On a cold but dry Autumn day a diverse group of 60 people, led by the Bishop of Willesden, embarked upon the first Diocese of London pilgrimage for racial justice. The seven and a half mile walking journey through central London – from Waterloo to Notting Hill – highlighted places of significance for Black history in our Capital.

Each stop gave opportunity for learning, for hearing readings from scripture, for prayer. Each step brought time for observation, for reflection and worship, sometimes for silence and for conversations along the way.

Some people joined for part of the journey but most walked the whole distance. We walked together, recognising that our experiences of this city have been very different.


The day started at 9am with opening liturgy by the new National Windrush Monument, at Waterloo Station. Created by Basil Watson, the striking bronze sculpture of a young couple and their daughter raised up on a pile of suitcases, each connected, each looking determinedly outwards, pays tribute to the dreams, ambitions and resilience of the Windrush pioneers. There, we committed to walk together with our own individual intentions and a collective hope to build a more racially just society as companions on the road.



Also in Waterloo, on the banks of the Thames, was another imposing, powerful sculpture showing resilience and courageous service. This time a black woman – Mary Seacole, the 19th century Jamaican nurse – chiming with this year’s Black History month theme of ‘celebrating our sisters’. In the words of sculptor Martin Jennings, “the sculpture shows her marching defiantly forward …as if confronting head on some of the personal resistance she had constantly to battle.”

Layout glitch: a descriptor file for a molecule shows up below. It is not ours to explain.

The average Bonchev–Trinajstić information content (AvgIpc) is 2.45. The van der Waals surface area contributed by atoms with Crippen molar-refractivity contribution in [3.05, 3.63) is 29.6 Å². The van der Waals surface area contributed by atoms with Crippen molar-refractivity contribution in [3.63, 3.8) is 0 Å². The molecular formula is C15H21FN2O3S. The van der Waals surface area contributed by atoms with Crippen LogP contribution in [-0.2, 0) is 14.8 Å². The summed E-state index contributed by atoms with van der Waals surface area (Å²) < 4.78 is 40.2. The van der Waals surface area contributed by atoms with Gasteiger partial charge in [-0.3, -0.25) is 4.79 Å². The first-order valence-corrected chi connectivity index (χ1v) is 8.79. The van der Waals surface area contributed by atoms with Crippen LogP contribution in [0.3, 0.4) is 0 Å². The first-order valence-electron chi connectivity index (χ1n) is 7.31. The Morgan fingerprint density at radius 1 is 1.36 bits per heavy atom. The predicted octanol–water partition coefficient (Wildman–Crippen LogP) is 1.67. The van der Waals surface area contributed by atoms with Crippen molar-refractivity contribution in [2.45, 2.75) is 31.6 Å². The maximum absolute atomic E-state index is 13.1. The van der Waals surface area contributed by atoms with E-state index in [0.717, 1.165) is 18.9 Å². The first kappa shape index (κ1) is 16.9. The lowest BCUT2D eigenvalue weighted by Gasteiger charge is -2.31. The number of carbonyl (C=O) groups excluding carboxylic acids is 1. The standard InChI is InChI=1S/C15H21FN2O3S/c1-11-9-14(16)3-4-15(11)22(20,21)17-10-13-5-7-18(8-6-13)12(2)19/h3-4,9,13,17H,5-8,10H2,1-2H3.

From Waterloo a short journey was made across the river to Westminster. We visited the church in the grounds of the Abbey, St Margarets, to remember three remarkable figures from the 18th Century: Olaudiah Equiano, Ignatius Sancho and Ottabah Cugauno. Each were brought to London as slaves, bought their freedom and became instrumental in the abolition of slavery.

A long walk followed giving time to talk and wonder at the courage required to pioneer change. The opulence of Mayfair gave way to the busy length of Oxford Street to view the colourful new paintings inspired by Cuguano at St James’s Piccadilly. They are paintings that speak of freedom and life. As one school child visitor had said, they suggest what the world might have looked like had the transatlantic slave trade never happened.


At this halfway point of the pilgrimage, we paused to hear the experiences and reflections of some in our group. We heard painful truths and sober lament. Emotional words were held together by our Bishop. And we continued our journey together.


Packed lunches were eaten in the warm offices of the Anglican Communion, before the second half of the pilgrimage took us to Notting Hill and more recent history. This was the area where many of those West Indian, Windrush migrants settled amid great prejudice. An area that became a powder keg of racial tensions by the end of the 1950s, marked by the site of the violent murder of 32-year-old Antiguan carpenter, Kelso Cochrane. But it was also the birthplace of resistance, protest and carnival!


The last stop on our pilgrimage for racial justice was Grenfell Tower. The scene of tragedy where many of those living in dangerous, substandard housing were recent migrants and people of colour.

In the pews of St Clements church in the shadow of Grenfell we ended our day, recommitting ourselves to follow in the footsteps of those courageous women and men who have gone before, to be people of reconciliation, embodying love and serving a world in need.